April 22, 2010 3:00 am
China is facing growing pressure from developing countries to begin allowing its currency to appreciate, providing unexpected allies for the US in the diplomatic tussle over Beijing's exchange rate policy.
Speaking ahead of a meeting of finance ministers and central bank heads from the Group of 20 countries which starts today in Washington, Indian and -Brazilian central bank presidents have made the most forceful statements yet by their countries about the case for a stronger renminbi.
While most of the public pressure on China has come from the US, the comments underline that a number of developing economies feel that China's dollar peg has imposed costs on their economies.
Henrique Meirelles, head of the Brazilian central bank, said that a stronger Chinese currency was "absolutely critical for the equilibrium of the world economy". He said there were "some distortions in world markets, one of them is a lack of growth and another is China".
Duvvuri Subbarao, governor of the Reserve Bank of India said that an undervalued renminbi was creating problems for countries, including India.
"If China revalues the yuan, it will have a positive impact on our external sector," Mr Subbarao said. "If some countries manage their exchange rate and keep them artificially low, the burden of adjustment falls on some countries that do not manage their exchange rate so actively."
Lee Hsien Loong, prime minister of Singapore, added his country's voice to the debate last week, saying it was "in China's own interests" with the financial crisis over to have a more flexible exchange rate.
Some in China have fended off US pressure for a stronger currency, describing it as a distraction from the real causes of the financial crisis. However, criticism from developing countries is not so easy to bat away. "If the rich and emerging economies are united in asking China to revalue, it would be harder to dismiss the request as an example of superpower arrogance," said Sebastian Mallaby at the Council on Foreign Relations.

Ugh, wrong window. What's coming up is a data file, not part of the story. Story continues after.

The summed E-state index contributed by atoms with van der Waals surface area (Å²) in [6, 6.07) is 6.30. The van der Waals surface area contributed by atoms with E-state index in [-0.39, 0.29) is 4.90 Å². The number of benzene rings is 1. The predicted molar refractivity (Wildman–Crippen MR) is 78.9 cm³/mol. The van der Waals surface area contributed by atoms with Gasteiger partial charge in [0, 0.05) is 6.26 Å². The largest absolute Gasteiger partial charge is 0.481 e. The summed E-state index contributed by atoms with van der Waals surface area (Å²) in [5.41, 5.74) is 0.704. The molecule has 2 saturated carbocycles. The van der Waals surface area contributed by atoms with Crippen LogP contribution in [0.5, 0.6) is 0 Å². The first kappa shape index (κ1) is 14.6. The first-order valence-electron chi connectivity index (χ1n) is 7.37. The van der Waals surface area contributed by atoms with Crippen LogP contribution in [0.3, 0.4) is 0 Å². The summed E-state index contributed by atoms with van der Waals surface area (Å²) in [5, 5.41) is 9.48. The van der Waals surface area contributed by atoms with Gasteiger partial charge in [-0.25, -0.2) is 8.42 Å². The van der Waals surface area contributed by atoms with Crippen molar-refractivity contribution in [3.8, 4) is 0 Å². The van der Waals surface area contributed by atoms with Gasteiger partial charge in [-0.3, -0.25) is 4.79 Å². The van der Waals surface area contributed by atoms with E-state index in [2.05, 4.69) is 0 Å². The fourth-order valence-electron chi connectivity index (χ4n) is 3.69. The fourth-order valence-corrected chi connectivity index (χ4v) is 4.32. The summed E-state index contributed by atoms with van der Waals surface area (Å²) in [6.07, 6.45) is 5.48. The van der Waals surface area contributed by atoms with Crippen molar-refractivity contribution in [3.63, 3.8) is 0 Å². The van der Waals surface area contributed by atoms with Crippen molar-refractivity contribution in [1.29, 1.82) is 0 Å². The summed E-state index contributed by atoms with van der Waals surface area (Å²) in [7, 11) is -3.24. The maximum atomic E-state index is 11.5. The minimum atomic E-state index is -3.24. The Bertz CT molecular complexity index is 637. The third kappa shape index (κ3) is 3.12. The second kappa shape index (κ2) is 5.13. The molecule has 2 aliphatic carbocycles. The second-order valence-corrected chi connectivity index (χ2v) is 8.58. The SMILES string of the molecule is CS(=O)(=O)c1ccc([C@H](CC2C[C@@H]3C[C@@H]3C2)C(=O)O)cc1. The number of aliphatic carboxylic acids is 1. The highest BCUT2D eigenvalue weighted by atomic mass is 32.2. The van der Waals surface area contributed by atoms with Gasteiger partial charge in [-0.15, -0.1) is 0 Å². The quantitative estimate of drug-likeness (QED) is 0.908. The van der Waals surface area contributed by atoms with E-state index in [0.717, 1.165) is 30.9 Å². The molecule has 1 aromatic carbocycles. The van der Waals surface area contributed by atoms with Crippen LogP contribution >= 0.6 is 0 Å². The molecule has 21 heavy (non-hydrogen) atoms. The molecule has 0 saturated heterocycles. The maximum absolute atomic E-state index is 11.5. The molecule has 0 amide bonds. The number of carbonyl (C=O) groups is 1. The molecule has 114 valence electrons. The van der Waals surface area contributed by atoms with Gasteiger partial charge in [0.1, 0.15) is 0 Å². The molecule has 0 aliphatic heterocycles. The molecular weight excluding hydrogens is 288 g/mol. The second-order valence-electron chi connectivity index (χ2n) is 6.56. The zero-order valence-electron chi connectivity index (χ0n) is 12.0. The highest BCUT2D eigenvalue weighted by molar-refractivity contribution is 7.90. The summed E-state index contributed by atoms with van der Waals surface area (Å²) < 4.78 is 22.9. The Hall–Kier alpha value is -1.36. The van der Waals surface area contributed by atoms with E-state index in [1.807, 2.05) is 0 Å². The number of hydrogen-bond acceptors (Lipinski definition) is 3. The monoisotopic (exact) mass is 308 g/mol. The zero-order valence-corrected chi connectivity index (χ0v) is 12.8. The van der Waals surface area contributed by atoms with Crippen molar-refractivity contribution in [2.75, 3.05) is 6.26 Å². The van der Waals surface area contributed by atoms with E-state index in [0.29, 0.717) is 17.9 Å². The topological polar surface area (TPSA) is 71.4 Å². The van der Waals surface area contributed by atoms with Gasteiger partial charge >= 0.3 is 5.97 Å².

The increase in criticism of China comes at a time of relative calm between Beijing and Washington over the issue, with many US officials and analysts assuming China has already decided to abandon its peg with the dollar over coming months.
The impact of China's currency policy on other developing countries is not clear-cut, however. Although a number have seen their currencies appreciate sharply over the past year, putting pressure on their exports and exposing them to fiercer competition from China, the economic recovery in China has also provided a boost, especially for its neighbours in Asia as well as commodityproducing countries such as Brazil.
Although there have been strong signs in recent weeks that China is preparing to shift policy, a number of prominent officials continue to oppose any immediate changes.
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